As this school year moves on, board members will have to decide whether to ask for a school bond package to be added to the 2017 ballot. Also, the seats of six district members from the nine-member board will be up to re-election in 2017.

Those board members will have to decide if they wish to serve another four-year term. If so, they will also likely be campaigning for much of 2017.

Charlotte Mecklenburg Schools by the numbers

As the second largest school system in the state behind only Wake County, CMS operates on a grand scale. Consider these statistics from the 2015-2016 school year courtesy of the CMS website:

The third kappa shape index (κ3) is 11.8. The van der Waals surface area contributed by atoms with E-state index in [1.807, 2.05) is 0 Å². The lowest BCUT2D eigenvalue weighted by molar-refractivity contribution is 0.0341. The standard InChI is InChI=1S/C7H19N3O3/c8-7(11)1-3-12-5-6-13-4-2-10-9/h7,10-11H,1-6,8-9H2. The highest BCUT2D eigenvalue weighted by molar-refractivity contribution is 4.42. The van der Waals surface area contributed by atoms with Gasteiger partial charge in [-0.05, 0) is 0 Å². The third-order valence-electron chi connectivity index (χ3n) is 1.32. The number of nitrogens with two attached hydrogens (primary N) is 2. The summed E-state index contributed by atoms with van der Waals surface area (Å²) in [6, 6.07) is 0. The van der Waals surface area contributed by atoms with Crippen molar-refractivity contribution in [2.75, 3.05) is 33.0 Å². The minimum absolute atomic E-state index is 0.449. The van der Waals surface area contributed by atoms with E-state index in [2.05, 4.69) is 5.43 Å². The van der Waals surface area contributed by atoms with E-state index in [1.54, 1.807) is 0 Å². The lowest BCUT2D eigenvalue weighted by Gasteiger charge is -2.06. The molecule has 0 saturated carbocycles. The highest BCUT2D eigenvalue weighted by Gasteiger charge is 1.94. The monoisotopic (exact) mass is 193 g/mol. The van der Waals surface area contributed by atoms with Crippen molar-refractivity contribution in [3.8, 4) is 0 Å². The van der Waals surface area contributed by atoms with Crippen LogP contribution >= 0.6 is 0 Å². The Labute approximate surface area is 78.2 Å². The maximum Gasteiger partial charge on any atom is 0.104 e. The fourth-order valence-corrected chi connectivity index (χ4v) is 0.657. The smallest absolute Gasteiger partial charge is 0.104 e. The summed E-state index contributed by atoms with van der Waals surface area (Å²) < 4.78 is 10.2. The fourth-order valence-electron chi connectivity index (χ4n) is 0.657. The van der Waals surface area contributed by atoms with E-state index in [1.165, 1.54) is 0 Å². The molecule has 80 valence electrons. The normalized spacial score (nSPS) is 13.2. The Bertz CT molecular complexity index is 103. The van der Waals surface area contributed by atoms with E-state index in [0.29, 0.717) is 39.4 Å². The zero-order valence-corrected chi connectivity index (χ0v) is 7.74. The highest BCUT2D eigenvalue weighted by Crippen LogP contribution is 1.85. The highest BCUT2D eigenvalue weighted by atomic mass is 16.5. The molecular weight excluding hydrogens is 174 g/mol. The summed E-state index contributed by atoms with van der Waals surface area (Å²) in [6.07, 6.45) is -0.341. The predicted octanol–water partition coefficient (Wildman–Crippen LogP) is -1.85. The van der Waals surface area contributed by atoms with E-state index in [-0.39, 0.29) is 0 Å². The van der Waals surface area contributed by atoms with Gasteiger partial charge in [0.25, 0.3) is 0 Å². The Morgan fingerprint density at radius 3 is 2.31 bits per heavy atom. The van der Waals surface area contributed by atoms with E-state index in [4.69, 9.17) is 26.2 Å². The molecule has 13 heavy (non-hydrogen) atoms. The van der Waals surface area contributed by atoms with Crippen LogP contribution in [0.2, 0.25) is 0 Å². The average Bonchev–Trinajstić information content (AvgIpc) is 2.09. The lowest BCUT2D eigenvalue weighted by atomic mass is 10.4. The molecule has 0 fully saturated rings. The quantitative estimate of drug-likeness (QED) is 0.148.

▪ The district reported 18,495 employees on its rolls -- 11,356 of those teacher and support staff.

▪ 35,806 volunteers gave of their time to schools across the district.

▪ 1,027 school buses traveled a total of 107,000 miles each day.

▪ School cafeterias were kept busy serving 30,000 breakfasts, 94,000 lunches, and 8,500 after school snacks each school day.

▪ Students in the district represented 158 countries, speaking 175 languages.

Want to know more facts or keep up with current school happenings? Visit www.cms.k12.nc.us or check out the district’s Facebook page at https://www.facebook.com/CharMeckSchools

Of the many powerful Martin Luther King quotes, one of my favorites is “a right delayed is a right denied.” A group of parents would like the Charlotte-Mecklenburg school board to delay a vote on the district’s new student assignment plan until November. If that step toward progress is delayed, I believe it will be a step toward progress denied.